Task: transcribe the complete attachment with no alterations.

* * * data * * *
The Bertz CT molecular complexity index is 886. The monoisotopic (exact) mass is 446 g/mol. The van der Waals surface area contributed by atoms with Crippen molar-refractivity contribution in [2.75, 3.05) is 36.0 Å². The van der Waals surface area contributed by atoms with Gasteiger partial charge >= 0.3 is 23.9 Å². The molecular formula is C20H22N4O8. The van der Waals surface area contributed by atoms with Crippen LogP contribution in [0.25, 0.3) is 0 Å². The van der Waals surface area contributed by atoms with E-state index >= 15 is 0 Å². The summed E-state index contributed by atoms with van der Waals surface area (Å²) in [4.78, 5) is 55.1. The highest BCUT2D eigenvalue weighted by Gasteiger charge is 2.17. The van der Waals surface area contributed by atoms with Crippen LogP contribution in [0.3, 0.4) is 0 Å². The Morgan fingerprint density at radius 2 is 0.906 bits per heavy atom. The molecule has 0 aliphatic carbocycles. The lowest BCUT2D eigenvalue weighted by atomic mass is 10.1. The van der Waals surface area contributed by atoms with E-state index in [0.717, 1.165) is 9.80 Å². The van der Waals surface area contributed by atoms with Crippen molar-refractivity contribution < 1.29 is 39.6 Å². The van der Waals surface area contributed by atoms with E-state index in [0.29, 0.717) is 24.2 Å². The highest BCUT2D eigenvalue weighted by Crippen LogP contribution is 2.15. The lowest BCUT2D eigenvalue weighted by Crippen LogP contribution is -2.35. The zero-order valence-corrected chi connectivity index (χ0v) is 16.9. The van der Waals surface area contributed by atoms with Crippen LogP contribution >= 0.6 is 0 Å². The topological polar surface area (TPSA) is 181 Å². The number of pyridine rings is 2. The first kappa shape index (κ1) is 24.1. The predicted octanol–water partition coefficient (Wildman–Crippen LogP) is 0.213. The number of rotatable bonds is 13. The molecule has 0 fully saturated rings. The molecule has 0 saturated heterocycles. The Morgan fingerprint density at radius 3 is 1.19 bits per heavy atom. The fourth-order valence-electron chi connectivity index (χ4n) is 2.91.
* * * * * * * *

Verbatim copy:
The Bertz CT molecular complexity index is 886. The monoisotopic (exact) mass is 446 g/mol. The van der Waals surface area contributed by atoms with Crippen molar-refractivity contribution in [2.75, 3.05) is 36.0 Å². The van der Waals surface area contributed by atoms with Gasteiger partial charge >= 0.3 is 23.9 Å². The molecular formula is C20H22N4O8. The van der Waals surface area contributed by atoms with Crippen LogP contribution in [0.25, 0.3) is 0 Å². The van der Waals surface area contributed by atoms with E-state index >= 15 is 0 Å². The summed E-state index contributed by atoms with van der Waals surface area (Å²) in [4.78, 5) is 55.1. The highest BCUT2D eigenvalue weighted by Gasteiger charge is 2.17. The van der Waals surface area contributed by atoms with Crippen LogP contribution in [0.3, 0.4) is 0 Å². The Morgan fingerprint density at radius 2 is 0.906 bits per heavy atom. The molecule has 0 aliphatic carbocycles. The lowest BCUT2D eigenvalue weighted by atomic mass is 10.1. The van der Waals surface area contributed by atoms with E-state index in [0.717, 1.165) is 9.80 Å². The van der Waals surface area contributed by atoms with Crippen molar-refractivity contribution < 1.29 is 39.6 Å². The van der Waals surface area contributed by atoms with E-state index in [0.29, 0.717) is 24.2 Å². The highest BCUT2D eigenvalue weighted by Crippen LogP contribution is 2.15. The lowest BCUT2D eigenvalue weighted by Crippen LogP contribution is -2.35. The zero-order valence-corrected chi connectivity index (χ0v) is 16.9. The van der Waals surface area contributed by atoms with Crippen LogP contribution >= 0.6 is 0 Å². The topological polar surface area (TPSA) is 181 Å². The number of pyridine rings is 2. The first kappa shape index (κ1) is 24.1. The predicted octanol–water partition coefficient (Wildman–Crippen LogP) is 0.213. The number of rotatable bonds is 13. The molecule has 0 fully saturated rings. The molecule has 0 saturated heterocycles. The Morgan fingerprint density at radius 3 is 1.19 bits per heavy atom. The fourth-order valence-electron chi connectivity index (χ4n) is 2.91.